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Goldfish scoop. Cat’s cradle. DIY slingshot. Do these ring a bell? Probably not for the younger generation, unless they have taken part in Anchor Children with Elders (ACE) Art 2023.
“I’m grateful to the elders for all they have done for Hong Kong. Without their contributions, children nowadays, including me, wouldn’t have been able to enjoy the wide choice of entertainment and games. We’re so blessed,” says Tong Shun-hei, a P.5 student at S.K.H. Ling Oi Primary School, after learning from his grandparents that toys were a luxury during their childhood. “That said, they had a great time playing with their homemade toys. So, I’m making my own ones and I’ll try to buy less.”
Shun-hei is among the 1,700 primary students from 13 schools who have joined the ACE Art 2023, organised and sponsored by Mighty Oaks Foundation and Chinachem Group respectively. Currently in its 7th year, the programme invited young participants to paint their grandparents’ stories on tambourines under the theme of “neighbourhood leisure in bygone years”. The non-governmental organisation comes up with a different theme and canvas each year, but the core idea of getting the little ones to talk with the seniors in their families remains unchanged.
After the winners were selected by a panel of judges, including Donald Choi, CEO of Chinachem Group, who was in the same role last year – all the art pieces were then gifted to elderly centres in districts where the participating schools are located. To fully capitalise on the hand-painted tambourines, dance workshops and videos prepared by students at The Hong Kong Academy for Performing Arts, additional features of this year’s edition, were also made available to encourage the recipients to exercise. “You have to anchor people in their own family before radiating out to society. If you’re close to the elders in your own family, then you’d be able to form relationships with those in the neighbourhood,” explains Poh Lee Tan, the founder and director of the Foundation.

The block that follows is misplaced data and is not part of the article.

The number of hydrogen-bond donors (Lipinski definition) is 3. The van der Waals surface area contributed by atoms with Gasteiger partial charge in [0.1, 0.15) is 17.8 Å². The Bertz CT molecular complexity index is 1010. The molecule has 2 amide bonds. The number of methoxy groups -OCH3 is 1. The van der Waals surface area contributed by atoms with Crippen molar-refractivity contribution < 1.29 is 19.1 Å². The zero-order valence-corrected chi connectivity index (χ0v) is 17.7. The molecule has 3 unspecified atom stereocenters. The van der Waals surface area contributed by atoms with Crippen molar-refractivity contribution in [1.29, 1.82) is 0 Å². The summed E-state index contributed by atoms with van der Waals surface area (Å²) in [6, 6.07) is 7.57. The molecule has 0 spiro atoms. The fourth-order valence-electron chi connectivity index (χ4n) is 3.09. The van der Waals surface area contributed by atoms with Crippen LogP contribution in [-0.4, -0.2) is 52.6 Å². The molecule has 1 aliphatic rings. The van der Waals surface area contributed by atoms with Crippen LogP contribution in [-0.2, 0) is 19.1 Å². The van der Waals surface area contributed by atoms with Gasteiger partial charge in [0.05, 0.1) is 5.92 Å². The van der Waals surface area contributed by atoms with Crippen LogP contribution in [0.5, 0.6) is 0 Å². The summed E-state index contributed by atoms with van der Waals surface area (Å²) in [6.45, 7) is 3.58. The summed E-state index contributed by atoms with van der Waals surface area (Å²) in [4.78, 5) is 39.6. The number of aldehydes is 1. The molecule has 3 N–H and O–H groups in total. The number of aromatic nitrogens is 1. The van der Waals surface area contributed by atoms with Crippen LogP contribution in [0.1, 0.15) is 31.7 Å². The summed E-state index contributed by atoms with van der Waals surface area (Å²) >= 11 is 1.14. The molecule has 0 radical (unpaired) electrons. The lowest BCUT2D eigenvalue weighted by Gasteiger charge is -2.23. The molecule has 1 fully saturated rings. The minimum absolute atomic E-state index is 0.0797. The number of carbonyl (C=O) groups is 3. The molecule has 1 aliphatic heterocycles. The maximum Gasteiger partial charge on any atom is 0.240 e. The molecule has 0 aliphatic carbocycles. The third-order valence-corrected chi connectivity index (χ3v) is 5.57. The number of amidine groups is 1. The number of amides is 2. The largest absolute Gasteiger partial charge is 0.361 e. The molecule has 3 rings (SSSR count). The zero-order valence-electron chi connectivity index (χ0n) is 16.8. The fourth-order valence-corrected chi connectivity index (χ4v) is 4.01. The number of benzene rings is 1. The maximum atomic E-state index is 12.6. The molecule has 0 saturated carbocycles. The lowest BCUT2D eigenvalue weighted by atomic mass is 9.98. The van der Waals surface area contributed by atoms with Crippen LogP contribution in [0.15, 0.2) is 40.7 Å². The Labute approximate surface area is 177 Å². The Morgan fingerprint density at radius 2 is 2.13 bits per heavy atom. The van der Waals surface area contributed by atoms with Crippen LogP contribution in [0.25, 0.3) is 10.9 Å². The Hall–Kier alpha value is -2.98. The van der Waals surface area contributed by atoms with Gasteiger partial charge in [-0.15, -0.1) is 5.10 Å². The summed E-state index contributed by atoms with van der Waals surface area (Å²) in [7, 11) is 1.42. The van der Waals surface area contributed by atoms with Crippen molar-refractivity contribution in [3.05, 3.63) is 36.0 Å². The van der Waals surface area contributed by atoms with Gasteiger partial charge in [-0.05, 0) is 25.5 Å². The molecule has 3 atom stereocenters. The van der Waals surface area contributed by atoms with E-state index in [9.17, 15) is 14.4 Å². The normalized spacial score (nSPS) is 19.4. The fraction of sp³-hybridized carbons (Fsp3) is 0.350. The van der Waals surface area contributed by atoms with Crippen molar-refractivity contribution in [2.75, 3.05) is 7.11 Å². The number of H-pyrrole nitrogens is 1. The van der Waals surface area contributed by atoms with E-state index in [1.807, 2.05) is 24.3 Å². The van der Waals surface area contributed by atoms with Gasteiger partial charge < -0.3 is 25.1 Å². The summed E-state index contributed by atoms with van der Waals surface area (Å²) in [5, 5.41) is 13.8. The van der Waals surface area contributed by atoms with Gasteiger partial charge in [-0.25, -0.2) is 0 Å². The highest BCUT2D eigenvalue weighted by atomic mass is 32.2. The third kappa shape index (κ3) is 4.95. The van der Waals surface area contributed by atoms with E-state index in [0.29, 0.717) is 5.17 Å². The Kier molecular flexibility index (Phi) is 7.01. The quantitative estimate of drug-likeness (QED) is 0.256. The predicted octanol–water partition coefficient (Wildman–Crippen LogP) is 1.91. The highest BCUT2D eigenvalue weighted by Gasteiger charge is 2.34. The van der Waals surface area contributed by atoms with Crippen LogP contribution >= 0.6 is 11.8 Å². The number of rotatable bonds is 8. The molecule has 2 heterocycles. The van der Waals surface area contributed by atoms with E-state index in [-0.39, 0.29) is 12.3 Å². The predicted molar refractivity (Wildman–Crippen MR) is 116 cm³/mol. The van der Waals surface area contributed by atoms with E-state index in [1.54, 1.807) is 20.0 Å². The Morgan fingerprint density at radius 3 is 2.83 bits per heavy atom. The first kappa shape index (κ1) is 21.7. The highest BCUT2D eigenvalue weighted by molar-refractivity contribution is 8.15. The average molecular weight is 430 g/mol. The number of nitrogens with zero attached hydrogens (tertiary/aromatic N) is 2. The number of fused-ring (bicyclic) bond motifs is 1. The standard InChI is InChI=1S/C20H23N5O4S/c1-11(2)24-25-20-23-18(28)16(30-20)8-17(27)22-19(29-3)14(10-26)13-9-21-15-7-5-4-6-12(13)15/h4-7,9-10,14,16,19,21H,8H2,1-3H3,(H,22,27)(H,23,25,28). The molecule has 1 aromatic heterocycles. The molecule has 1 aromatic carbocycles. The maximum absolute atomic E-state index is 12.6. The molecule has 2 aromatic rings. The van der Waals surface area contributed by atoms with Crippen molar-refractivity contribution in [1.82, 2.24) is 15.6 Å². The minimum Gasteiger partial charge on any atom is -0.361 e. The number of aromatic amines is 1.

With a focus on the wellbeing of golden agers, the Foundation aims to help them live with dignity, purpose, hope, and love. Considering herself an elder, Poh Lee has seen many peers in the community who are lonely and marginalised, some even isolate themselves thinking society no longer needs them. “I’m still contributing, and I’m sure people of my vintage would like to continue to contribute. But sometimes they aren’t given a chance, they aren’t asked for their stories,” says Poh Lee.
“When you spend a little bit of time with them, they’ll start to blossom and their stories come out.”
So, how to bring the silver-haired out of their shell? The key is intergenerational integration.
“When a young person comes and engages with you, something magical happens,” Poh Lee beams, stressing that it is a win-win approach benefiting both generations.
Cheng Tsz-kiu, this year’s champion who studies at The H.K.C.W.C. Hioe Tjo Yoeng Primary School, was elated by the chat with her grandma that eventually went beyond the programme theme. “My granny recounted the amusing anecdotes about her early motherhood years raising my father. I enjoyed hearing those stories a lot!” Realising others’ stories can be a source of inspiration for her artwork, the 10-year-old artist vows to keep her heart and ears open. “I hope I can hear more stories from people around me as their sharing will expand my perspective. That will enable me to create more artwork.”
While children are unsurprisingly the centre of attention in most families, it can be easy to overlook the needs of the older generation. Intergenerational integration is a powerful way to tap into our shared experiences and to build connections, finally leading to a more cohesive and inclusive society. “Family harmony means community harmony, and community harmony means societal harmony,” Poh Lee concludes as she stares into the future with optimism.